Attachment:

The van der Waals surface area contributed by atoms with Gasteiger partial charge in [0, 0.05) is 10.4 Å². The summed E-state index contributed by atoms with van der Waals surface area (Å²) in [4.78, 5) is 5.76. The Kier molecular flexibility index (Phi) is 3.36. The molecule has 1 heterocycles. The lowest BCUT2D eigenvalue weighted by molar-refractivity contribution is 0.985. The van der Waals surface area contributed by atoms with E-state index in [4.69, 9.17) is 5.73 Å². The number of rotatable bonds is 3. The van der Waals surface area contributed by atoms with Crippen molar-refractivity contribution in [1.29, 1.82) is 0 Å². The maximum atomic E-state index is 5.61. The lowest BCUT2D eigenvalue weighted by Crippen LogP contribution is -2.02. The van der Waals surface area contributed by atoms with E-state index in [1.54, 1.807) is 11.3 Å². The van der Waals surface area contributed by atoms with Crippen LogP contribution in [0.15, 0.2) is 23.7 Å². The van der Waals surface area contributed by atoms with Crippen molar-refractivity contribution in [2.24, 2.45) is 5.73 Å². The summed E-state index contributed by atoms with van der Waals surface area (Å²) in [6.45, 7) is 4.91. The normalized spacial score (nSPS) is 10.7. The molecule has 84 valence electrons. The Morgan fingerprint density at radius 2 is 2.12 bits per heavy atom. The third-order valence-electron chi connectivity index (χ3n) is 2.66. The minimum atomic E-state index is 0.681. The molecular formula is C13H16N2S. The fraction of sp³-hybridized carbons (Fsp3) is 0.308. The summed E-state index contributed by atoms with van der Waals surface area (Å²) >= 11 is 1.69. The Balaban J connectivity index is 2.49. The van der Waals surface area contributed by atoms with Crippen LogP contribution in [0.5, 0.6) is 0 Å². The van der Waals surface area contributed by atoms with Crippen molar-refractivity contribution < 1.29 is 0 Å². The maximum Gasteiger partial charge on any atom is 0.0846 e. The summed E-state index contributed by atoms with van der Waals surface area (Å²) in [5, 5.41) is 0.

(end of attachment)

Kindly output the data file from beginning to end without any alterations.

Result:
The van der Waals surface area contributed by atoms with Gasteiger partial charge in [0, 0.05) is 10.4 Å². The summed E-state index contributed by atoms with van der Waals surface area (Å²) in [4.78, 5) is 5.76. The Kier molecular flexibility index (Phi) is 3.36. The molecule has 1 heterocycles. The lowest BCUT2D eigenvalue weighted by molar-refractivity contribution is 0.985. The van der Waals surface area contributed by atoms with E-state index in [4.69, 9.17) is 5.73 Å². The number of rotatable bonds is 3. The van der Waals surface area contributed by atoms with Crippen molar-refractivity contribution in [1.29, 1.82) is 0 Å². The maximum atomic E-state index is 5.61. The lowest BCUT2D eigenvalue weighted by Crippen LogP contribution is -2.02. The van der Waals surface area contributed by atoms with E-state index in [1.54, 1.807) is 11.3 Å². The van der Waals surface area contributed by atoms with Crippen LogP contribution in [0.15, 0.2) is 23.7 Å². The van der Waals surface area contributed by atoms with Crippen molar-refractivity contribution in [2.24, 2.45) is 5.73 Å². The summed E-state index contributed by atoms with van der Waals surface area (Å²) in [6.45, 7) is 4.91. The normalized spacial score (nSPS) is 10.7. The molecule has 84 valence electrons. The Morgan fingerprint density at radius 2 is 2.12 bits per heavy atom. The third-order valence-electron chi connectivity index (χ3n) is 2.66. The minimum atomic E-state index is 0.681. The molecular formula is C13H16N2S. The fraction of sp³-hybridized carbons (Fsp3) is 0.308. The summed E-state index contributed by atoms with van der Waals surface area (Å²) >= 11 is 1.69. The Balaban J connectivity index is 2.49. The van der Waals surface area contributed by atoms with Crippen LogP contribution in [0.5, 0.6) is 0 Å². The van der Waals surface area contributed by atoms with Crippen molar-refractivity contribution < 1.29 is 0 Å². The maximum Gasteiger partial charge on any atom is 0.0846 e. The summed E-state index contributed by atoms with van der Waals surface area (Å²) in [5, 5.41) is 0.